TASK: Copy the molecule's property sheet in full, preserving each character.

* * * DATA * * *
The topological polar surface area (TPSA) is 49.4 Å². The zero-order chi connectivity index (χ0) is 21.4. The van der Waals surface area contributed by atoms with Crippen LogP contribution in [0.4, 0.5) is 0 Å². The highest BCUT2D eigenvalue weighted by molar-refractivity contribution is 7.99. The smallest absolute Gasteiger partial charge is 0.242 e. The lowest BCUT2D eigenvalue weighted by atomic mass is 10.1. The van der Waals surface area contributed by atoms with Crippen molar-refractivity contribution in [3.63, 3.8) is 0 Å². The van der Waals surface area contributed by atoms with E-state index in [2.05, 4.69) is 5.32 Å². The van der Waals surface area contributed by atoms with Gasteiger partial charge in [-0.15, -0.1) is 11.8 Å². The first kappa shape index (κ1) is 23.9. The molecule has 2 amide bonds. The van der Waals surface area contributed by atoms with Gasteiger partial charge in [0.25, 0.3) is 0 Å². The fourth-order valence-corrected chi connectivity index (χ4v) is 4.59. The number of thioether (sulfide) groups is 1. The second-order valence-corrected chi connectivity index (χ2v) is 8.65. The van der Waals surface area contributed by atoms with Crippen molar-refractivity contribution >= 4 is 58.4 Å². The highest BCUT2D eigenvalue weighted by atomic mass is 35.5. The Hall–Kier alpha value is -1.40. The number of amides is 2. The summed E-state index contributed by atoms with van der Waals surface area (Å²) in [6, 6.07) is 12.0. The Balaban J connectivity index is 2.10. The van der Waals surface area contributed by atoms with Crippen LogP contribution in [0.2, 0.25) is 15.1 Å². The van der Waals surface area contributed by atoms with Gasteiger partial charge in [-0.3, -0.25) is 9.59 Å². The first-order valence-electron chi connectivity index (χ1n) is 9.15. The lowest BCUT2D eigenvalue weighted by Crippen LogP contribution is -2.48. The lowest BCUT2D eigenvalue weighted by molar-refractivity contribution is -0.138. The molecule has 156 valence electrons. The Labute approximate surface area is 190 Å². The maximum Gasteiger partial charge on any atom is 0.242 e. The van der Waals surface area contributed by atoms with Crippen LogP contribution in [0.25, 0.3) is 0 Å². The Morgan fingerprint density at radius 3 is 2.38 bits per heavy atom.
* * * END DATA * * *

The topological polar surface area (TPSA) is 49.4 Å². The zero-order chi connectivity index (χ0) is 21.4. The van der Waals surface area contributed by atoms with Crippen LogP contribution in [0.4, 0.5) is 0 Å². The highest BCUT2D eigenvalue weighted by molar-refractivity contribution is 7.99. The smallest absolute Gasteiger partial charge is 0.242 e. The lowest BCUT2D eigenvalue weighted by atomic mass is 10.1. The van der Waals surface area contributed by atoms with Crippen molar-refractivity contribution in [3.63, 3.8) is 0 Å². The van der Waals surface area contributed by atoms with E-state index in [2.05, 4.69) is 5.32 Å². The van der Waals surface area contributed by atoms with Gasteiger partial charge in [-0.15, -0.1) is 11.8 Å². The first kappa shape index (κ1) is 23.9. The molecule has 2 amide bonds. The van der Waals surface area contributed by atoms with Gasteiger partial charge in [0.25, 0.3) is 0 Å². The fourth-order valence-corrected chi connectivity index (χ4v) is 4.59. The number of thioether (sulfide) groups is 1. The second-order valence-corrected chi connectivity index (χ2v) is 8.65. The van der Waals surface area contributed by atoms with Crippen molar-refractivity contribution >= 4 is 58.4 Å². The highest BCUT2D eigenvalue weighted by atomic mass is 35.5. The Hall–Kier alpha value is -1.40. The number of amides is 2. The summed E-state index contributed by atoms with van der Waals surface area (Å²) in [6, 6.07) is 12.0. The Balaban J connectivity index is 2.10. The van der Waals surface area contributed by atoms with Crippen LogP contribution in [0.2, 0.25) is 15.1 Å². The van der Waals surface area contributed by atoms with Gasteiger partial charge in [-0.3, -0.25) is 9.59 Å². The first-order valence-electron chi connectivity index (χ1n) is 9.15. The lowest BCUT2D eigenvalue weighted by Crippen LogP contribution is -2.48. The lowest BCUT2D eigenvalue weighted by molar-refractivity contribution is -0.138. The molecule has 156 valence electrons. The Labute approximate surface area is 190 Å². The maximum Gasteiger partial charge on any atom is 0.242 e. The van der Waals surface area contributed by atoms with Crippen LogP contribution in [0.25, 0.3) is 0 Å². The Morgan fingerprint density at radius 3 is 2.38 bits per heavy atom.